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Buffer-Stock Saving and the Life Cycle/Permanent Income Hypothesis

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  • Christopher D. Carroll

Abstract

This paper argues that the typical household's saving is better described by a "bufferstock" version than by the traditional version of the Life Cycle/Permanent Income Hypothesis (LC/PIH) model. Buffer-stock behavior emerges if consumers with important income uncertainty are sufficiently impatient. In the traditional model, consumption growth is determined solely by tastes; in contrast, buffer-stock consumers set average consumption growth equal to average labor income growth, regardless of tastes. The model can explain three empirical puzzles: the [1991]; the the 1930's; and the temporal stability of the household age/wealth profile despite the unpredictability of idiosyncratic wealth changes.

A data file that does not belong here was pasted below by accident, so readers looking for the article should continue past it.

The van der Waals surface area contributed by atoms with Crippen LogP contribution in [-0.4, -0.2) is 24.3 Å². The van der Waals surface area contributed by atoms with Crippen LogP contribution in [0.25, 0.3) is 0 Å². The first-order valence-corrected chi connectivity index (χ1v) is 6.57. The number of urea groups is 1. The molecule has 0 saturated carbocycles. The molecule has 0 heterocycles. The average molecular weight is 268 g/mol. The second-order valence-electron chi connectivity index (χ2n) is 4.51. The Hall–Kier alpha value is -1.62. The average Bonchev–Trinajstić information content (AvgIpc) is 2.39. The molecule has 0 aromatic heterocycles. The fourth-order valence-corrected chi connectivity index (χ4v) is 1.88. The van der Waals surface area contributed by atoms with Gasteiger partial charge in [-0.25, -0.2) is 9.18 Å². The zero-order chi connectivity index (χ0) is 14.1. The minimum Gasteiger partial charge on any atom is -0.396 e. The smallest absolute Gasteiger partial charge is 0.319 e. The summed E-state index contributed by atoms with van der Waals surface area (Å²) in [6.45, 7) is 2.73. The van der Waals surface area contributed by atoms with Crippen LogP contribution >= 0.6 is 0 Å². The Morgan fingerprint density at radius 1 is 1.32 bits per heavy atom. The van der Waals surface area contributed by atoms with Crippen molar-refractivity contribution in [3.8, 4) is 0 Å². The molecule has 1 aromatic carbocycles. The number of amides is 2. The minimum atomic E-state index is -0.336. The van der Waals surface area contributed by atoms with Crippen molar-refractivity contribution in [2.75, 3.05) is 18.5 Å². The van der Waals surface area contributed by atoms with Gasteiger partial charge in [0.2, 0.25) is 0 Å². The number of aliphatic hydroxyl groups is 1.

Suggested Citation

  • Christopher D. Carroll, 1996. "Buffer-Stock Saving and the Life Cycle/Permanent Income Hypothesis," NBER Working Papers 5788, National Bureau of Economic Research, Inc.
  • Handle: RePEc:nbr:nberwo:5788
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    JEL classification:

    • D91 - Microeconomics - - Micro-Based Behavioral Economics - - - Role and Effects of Psychological, Emotional, Social, and Cognitive Factors on Decision Making
    • E21 - Macroeconomics and Monetary Economics - - Consumption, Saving, Production, Employment, and Investment - - - Consumption; Saving; Wealth

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